Before Typhoon Haiyan tore through the Philippines a few weeks ago, we sat down with Marwan Jilani, head of the IFRC delegation to the United Nations, to discuss the role of the Federation here in NYC and around the world.
Below is an excerpt from that interview which helps put into context the work of the IFRC in the Philippines as well as its ongoing support of the most vulnerable populations across the globe.
First, here is some background on the IFRC:
The IFRC is the world's largest humanitarian network, providing assistance without discrimination as to nationality, race, religious beliefs, class or political opinions.
Founded in 1919, the IFRC comprises 189 member Red Cross and Red Crescent National Societies (of which the American Red Cross is one), a secretariat in Geneva and more than 60 delegations strategically located to support activities around the world. There are more Societies in formation.
Greater NY Red Cross (GNY): What is the role of the IFRC in a large disaster?
Marwan Jilani (MJ): When a large disaster occurs, such as a major earthquake or flood, the Federation intervenes to bring in aid from other Red Cross/Red Crescent National Societies only upon invitation of the National Society in the country or countries where the disaster occurred.
Once this request for assistance is made, the Federation, together with the host National Society, will assess the needs on the ground. Based on this assessment, we will then issue an appeal to all National Societies for assistance.
The National Societies come forward to answer this appeal, when possible, by providing people, funds, supplies, or a combination of all three.
In the affected country [or counties], the IFRC will then coordinate the relief efforts between the different National Societies.
Click here to see how the Global Red Cross Network is working together to respond to Typhoon Haiyan
GNY: What role does the IFRC play outside of disaster response?
MJ: In the absence of a disaster, the IFRC works in what we call the development sector. This relates to issues such as health, water/sanitation and disaster preparedness. The Federation coordinates this work with National Societies, many of which are well known for their programs in these fields.
In many instances, the Federation works with a host National Society to determine the needs and best strategies. We then coordinate with the partner National Societies that are willing and able to provide support and want to help.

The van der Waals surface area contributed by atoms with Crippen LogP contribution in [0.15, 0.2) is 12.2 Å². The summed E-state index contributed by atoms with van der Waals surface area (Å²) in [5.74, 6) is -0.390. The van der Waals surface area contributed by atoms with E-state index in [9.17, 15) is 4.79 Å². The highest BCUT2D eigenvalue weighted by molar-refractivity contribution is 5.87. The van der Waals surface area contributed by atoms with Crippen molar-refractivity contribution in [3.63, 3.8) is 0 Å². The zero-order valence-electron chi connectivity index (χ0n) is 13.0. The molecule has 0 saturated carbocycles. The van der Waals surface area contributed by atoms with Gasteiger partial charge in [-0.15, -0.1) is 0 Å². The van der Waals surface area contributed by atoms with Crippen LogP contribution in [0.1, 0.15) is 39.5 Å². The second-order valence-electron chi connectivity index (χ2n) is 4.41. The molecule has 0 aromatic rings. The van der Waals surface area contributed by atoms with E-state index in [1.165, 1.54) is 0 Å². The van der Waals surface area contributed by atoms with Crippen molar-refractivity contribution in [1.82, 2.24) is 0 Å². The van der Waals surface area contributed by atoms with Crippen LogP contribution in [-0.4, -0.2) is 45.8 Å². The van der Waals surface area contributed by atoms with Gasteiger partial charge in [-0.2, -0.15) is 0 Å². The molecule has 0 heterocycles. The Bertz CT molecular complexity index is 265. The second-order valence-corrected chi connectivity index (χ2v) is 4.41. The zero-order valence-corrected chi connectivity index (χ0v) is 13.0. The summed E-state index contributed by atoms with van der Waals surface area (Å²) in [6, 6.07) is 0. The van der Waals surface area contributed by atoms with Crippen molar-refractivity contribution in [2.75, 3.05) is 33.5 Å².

The solidarity within the Global Red Cross Network is not just evident when a major disaster occurs, but also in terms of long-term programs like helping combat diseases such as malaria, measles or HIV or helping to build the capacity and infrastructure to respond to future disasters.
This was the case with the American Red Cross disaster mitigation program in Bangladesh.
GNY: Can you explain the IFRC's work in NYC at the United Nations?
MJ: We have quite a privileged status at the UN—observer status. This gives us direct access to the meetings of the UN. It is essentially a direct line to the member countries and provides access to the UN systems, including the Secretary General, his office and his staff.
We speak on behalf of all of the Red Cross/Red Crescent National Societies. We advocate for the issues that are important to us—for example, highlighting silent disasters. The IFRC advocates on behalf of the people who are affected by disasters, bringing the attention of the international community to those disasters that do not garner much media attention.
We also represent the National Societies in terms of our interests and our priorities related to the deliberations in the UN on policies, on standards and on the overall development agenda [i.e., health, water/sanitation and disaster preparedness]. We are very much involved in what is called the Millennium Development Goals and post-2015 Development Agenda.
Click here to read more about the work of the Global Red Cross Network at the UN.
GNY: How are American Red Cross volunteers here in NYC connected to their counterparts in other parts of the world?
MJ: Whether you are working with the American Red Cross or with the Ugandan Red Cross, for example, the volunteers and staff speak the same “humanitarian language.” They share the same principles, they share the same understanding of the tools and mechanisms involved in responding to disasters, and they share the same values.
That power of humanity unites us all, unites all our volunteers, and unites all our staff all over the world. That strong feeling comes into play because we are a global movement, the largest humanitarian network of workers in the world—13 million active volunteers, according to a study that was conducted two years ago. I like to think that there are many more volunteers than these.
What is unique about the movement is not only the number of volunteers and staff but the fact that it’s almost universal, a National Society in nearly every single country.